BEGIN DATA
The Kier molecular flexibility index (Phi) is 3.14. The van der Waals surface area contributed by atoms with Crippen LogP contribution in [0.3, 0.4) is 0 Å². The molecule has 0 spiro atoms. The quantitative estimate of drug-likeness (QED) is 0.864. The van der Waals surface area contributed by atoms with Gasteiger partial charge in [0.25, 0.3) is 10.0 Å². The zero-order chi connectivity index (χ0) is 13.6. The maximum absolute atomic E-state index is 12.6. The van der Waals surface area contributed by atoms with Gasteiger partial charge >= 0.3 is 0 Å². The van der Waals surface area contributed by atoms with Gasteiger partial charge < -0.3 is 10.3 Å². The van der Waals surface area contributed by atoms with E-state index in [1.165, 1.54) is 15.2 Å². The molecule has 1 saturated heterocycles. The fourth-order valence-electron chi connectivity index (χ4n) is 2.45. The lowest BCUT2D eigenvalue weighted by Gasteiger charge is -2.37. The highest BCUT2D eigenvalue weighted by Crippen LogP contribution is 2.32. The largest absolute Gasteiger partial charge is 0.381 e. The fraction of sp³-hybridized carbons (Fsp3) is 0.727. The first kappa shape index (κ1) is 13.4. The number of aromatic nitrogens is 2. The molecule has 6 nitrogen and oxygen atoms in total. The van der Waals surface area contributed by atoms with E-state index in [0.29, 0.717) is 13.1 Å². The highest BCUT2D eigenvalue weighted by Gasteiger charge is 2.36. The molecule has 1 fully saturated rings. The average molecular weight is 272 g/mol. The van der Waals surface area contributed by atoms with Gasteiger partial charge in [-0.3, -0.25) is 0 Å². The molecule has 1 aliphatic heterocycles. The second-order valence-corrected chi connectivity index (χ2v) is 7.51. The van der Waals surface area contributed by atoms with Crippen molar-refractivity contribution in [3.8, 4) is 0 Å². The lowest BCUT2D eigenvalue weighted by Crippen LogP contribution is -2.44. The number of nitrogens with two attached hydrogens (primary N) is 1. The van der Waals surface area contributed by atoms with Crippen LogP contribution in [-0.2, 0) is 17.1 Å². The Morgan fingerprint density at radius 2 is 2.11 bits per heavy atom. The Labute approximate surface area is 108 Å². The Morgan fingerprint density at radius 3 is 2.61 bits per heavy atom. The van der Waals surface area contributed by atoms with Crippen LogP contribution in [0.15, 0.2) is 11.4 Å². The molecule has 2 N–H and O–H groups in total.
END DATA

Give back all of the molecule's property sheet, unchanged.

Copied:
The Kier molecular flexibility index (Phi) is 3.14. The van der Waals surface area contributed by atoms with Crippen LogP contribution in [0.3, 0.4) is 0 Å². The molecule has 0 spiro atoms. The quantitative estimate of drug-likeness (QED) is 0.864. The van der Waals surface area contributed by atoms with Gasteiger partial charge in [0.25, 0.3) is 10.0 Å². The zero-order chi connectivity index (χ0) is 13.6. The maximum absolute atomic E-state index is 12.6. The van der Waals surface area contributed by atoms with Gasteiger partial charge >= 0.3 is 0 Å². The van der Waals surface area contributed by atoms with Gasteiger partial charge < -0.3 is 10.3 Å². The van der Waals surface area contributed by atoms with E-state index in [1.165, 1.54) is 15.2 Å². The molecule has 1 saturated heterocycles. The fourth-order valence-electron chi connectivity index (χ4n) is 2.45. The lowest BCUT2D eigenvalue weighted by Gasteiger charge is -2.37. The highest BCUT2D eigenvalue weighted by Crippen LogP contribution is 2.32. The largest absolute Gasteiger partial charge is 0.381 e. The fraction of sp³-hybridized carbons (Fsp3) is 0.727. The first kappa shape index (κ1) is 13.4. The number of aromatic nitrogens is 2. The molecule has 6 nitrogen and oxygen atoms in total. The van der Waals surface area contributed by atoms with E-state index in [0.29, 0.717) is 13.1 Å². The highest BCUT2D eigenvalue weighted by Gasteiger charge is 2.36. The molecule has 1 fully saturated rings. The average molecular weight is 272 g/mol. The van der Waals surface area contributed by atoms with Gasteiger partial charge in [-0.3, -0.25) is 0 Å². The molecule has 1 aliphatic heterocycles. The second-order valence-corrected chi connectivity index (χ2v) is 7.51. The van der Waals surface area contributed by atoms with Crippen molar-refractivity contribution in [3.8, 4) is 0 Å². The lowest BCUT2D eigenvalue weighted by Crippen LogP contribution is -2.44. The number of nitrogens with two attached hydrogens (primary N) is 1. The van der Waals surface area contributed by atoms with Crippen LogP contribution in [-0.2, 0) is 17.1 Å². The Morgan fingerprint density at radius 2 is 2.11 bits per heavy atom. The Labute approximate surface area is 108 Å². The Morgan fingerprint density at radius 3 is 2.61 bits per heavy atom. The van der Waals surface area contributed by atoms with Crippen LogP contribution in [0.15, 0.2) is 11.4 Å². The molecule has 2 N–H and O–H groups in total.